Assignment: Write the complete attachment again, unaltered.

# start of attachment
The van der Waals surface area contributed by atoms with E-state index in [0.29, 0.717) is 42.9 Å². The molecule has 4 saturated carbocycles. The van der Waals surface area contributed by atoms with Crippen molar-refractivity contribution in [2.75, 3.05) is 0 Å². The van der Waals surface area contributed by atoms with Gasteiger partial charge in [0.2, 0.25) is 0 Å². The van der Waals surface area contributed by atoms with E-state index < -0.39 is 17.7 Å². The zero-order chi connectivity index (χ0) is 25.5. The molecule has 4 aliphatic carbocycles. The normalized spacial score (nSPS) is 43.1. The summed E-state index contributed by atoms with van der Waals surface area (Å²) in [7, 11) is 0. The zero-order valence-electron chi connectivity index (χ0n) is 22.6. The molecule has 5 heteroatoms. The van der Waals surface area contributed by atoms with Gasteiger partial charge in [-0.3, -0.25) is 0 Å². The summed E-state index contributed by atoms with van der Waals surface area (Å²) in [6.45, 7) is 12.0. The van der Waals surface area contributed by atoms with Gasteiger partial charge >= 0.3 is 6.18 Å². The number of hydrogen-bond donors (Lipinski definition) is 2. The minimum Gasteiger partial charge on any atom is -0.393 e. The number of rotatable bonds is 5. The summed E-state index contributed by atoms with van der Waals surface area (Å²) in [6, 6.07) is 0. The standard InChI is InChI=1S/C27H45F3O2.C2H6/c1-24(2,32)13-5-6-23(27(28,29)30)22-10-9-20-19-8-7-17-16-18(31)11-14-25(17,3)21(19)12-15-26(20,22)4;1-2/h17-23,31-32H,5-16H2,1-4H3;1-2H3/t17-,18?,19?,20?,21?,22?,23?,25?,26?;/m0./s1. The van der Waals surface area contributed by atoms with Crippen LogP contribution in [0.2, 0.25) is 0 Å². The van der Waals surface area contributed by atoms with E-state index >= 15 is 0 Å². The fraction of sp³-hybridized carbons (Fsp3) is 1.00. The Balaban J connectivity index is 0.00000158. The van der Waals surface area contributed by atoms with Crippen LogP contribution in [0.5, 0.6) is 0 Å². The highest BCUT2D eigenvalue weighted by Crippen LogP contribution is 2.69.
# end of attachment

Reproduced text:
The van der Waals surface area contributed by atoms with E-state index in [0.29, 0.717) is 42.9 Å². The molecule has 4 saturated carbocycles. The van der Waals surface area contributed by atoms with Crippen molar-refractivity contribution in [2.75, 3.05) is 0 Å². The van der Waals surface area contributed by atoms with Gasteiger partial charge in [0.2, 0.25) is 0 Å². The van der Waals surface area contributed by atoms with E-state index < -0.39 is 17.7 Å². The zero-order chi connectivity index (χ0) is 25.5. The molecule has 4 aliphatic carbocycles. The normalized spacial score (nSPS) is 43.1. The summed E-state index contributed by atoms with van der Waals surface area (Å²) in [7, 11) is 0. The zero-order valence-electron chi connectivity index (χ0n) is 22.6. The molecule has 5 heteroatoms. The van der Waals surface area contributed by atoms with Gasteiger partial charge in [-0.3, -0.25) is 0 Å². The summed E-state index contributed by atoms with van der Waals surface area (Å²) in [6.45, 7) is 12.0. The van der Waals surface area contributed by atoms with Gasteiger partial charge >= 0.3 is 6.18 Å². The number of hydrogen-bond donors (Lipinski definition) is 2. The minimum Gasteiger partial charge on any atom is -0.393 e. The number of rotatable bonds is 5. The summed E-state index contributed by atoms with van der Waals surface area (Å²) in [6, 6.07) is 0. The standard InChI is InChI=1S/C27H45F3O2.C2H6/c1-24(2,32)13-5-6-23(27(28,29)30)22-10-9-20-19-8-7-17-16-18(31)11-14-25(17,3)21(19)12-15-26(20,22)4;1-2/h17-23,31-32H,5-16H2,1-4H3;1-2H3/t17-,18?,19?,20?,21?,22?,23?,25?,26?;/m0./s1. The van der Waals surface area contributed by atoms with Crippen LogP contribution in [0.2, 0.25) is 0 Å². The van der Waals surface area contributed by atoms with E-state index >= 15 is 0 Å². The fraction of sp³-hybridized carbons (Fsp3) is 1.00. The Balaban J connectivity index is 0.00000158. The van der Waals surface area contributed by atoms with Crippen LogP contribution in [0.5, 0.6) is 0 Å². The highest BCUT2D eigenvalue weighted by Crippen LogP contribution is 2.69.